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UA5869 Engine fire at landing

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UA5869 Engine fire at landing

Old 4th Jul 2017, 01:10
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I think those CRJ's are 50-seater, plus a crew of 3, 2 up front and one in the cabin.
We flew into Denver on one last wednesday, and out on another 4 hours later.
The CRJ comes in a number of variants. SkyWest, the airline involved has a number of seating capacities depending upon scope limits and partner airlines needs. At the lower end are CRJ-200s with 50 seats, ranging up to 76 seats on CRJ-900 frames.
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Old 4th Jul 2017, 02:39
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The FAA Incident Notification says there was a tire fire. Also, I get N796SK as the registration for SKW 5869 ASE-DEN on July 2, 2017.

02-JUL-17
Time: 20:19:00Z
Regis#: N792SK
Aircraft Make: BOMBARIER
Aircraft Model: CL600
Event Type: INCIDENT
Highest Injury: NONE
Aircraft Missing: No
Damage: UNKNOWN
LOCATION
City: DENVER
State: COLORADO
Country: UNITED STATES

DESCRIPTION

Description:
N792SK SKYWEST AIRLINES FLIGHT SKW5869 BOMBARDIER CL600 AIRCRAFT, ON LANDING, REPORTED A TIRE FIRE SPREAD TO THE ENGINE, ALL PERSONS ON BOARD DEPLANED WITHOUT INJURIES, FIRE EXTINQUISHED, DAMAGE UNKNOWN, DENVER, CO
http://www.asias.faa.gov/pls/apex/f?...L-17,BOMBARIER
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Old 4th Jul 2017, 07:32
  #23 (permalink)  
 
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Originally Posted by West Coast View Post
The CRJ comes in a number of variants. SkyWest, the airline involved has a number of seating capacities depending upon scope limits and partner airlines needs. At the lower end are CRJ-200s with 50 seats, ranging up to 76 seats on CRJ-900 frames.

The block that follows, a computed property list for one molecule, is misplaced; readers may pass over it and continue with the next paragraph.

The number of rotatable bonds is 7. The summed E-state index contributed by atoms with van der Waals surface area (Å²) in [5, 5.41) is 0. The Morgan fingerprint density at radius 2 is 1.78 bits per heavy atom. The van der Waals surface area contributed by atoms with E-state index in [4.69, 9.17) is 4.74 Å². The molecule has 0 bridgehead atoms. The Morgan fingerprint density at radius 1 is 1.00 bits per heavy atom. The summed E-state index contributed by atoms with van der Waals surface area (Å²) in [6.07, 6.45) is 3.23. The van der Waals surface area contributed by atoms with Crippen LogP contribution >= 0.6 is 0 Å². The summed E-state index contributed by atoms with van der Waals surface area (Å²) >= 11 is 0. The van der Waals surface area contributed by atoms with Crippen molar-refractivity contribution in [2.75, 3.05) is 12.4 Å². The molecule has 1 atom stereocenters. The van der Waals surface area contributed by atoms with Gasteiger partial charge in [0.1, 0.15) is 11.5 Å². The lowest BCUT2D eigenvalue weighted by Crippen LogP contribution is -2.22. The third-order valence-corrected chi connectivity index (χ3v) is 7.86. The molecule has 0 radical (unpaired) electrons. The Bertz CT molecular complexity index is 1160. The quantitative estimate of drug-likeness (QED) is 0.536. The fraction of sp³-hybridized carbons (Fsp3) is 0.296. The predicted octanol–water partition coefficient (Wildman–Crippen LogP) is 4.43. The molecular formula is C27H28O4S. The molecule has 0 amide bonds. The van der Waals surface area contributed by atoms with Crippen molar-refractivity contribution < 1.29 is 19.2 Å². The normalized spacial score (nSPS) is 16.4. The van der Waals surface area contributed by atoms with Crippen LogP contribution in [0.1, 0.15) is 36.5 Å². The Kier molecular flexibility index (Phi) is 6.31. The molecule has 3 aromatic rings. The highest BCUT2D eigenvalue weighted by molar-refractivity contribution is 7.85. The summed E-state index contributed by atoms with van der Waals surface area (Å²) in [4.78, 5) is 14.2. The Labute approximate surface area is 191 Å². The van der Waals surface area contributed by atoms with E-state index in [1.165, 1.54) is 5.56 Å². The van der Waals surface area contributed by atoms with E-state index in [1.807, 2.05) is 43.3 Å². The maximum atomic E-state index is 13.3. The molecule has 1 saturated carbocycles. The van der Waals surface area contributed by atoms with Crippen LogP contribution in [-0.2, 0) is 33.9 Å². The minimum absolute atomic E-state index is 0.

And their CRJ7 fleet, the type involved in the incident, have 66 or 70 seats depending on configuration.
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Old 4th Jul 2017, 08:58
  #24 (permalink)  
 
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Originally Posted by Airbubba View Post
For any CRJ drivers out there - would it be normal to shut down an engine immediately after clearing the runway to save fuel? Would it make sense on a hot day in Denver? Or, would there be a cool down period required with these motors?

I've seen many engine shutdown policies come and go over the years to save fuel and in some cases brake wear.

In my experience, both personal and anecdotal, two times that engines are more likely to catch fire is when they start and when they are shut down.
We shut the lft engine down (#1) after 2 minutes has elapsed since landing unless operationally required (for example parking in the horseshoe at B concourse in DEN or potentially slippery taxiways). The CRJ700 can usually pump out enough air on one engine to not require the APU except on the hottest of days. The 200... well get that APU on and transfer the bleeds before engine shut down.

Last edited by zondaracer; 6th Jul 2017 at 16:51. Reason: For some reason I said right engine.
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Old 4th Jul 2017, 16:16
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The 200... well get that APU on and transfer the bleeds before engine shut down.
Preferably before 10K during the summer, there is zero bleed pressure during descent coming off he engines on the 200, makes a big difference in keeping the cabin reasonable.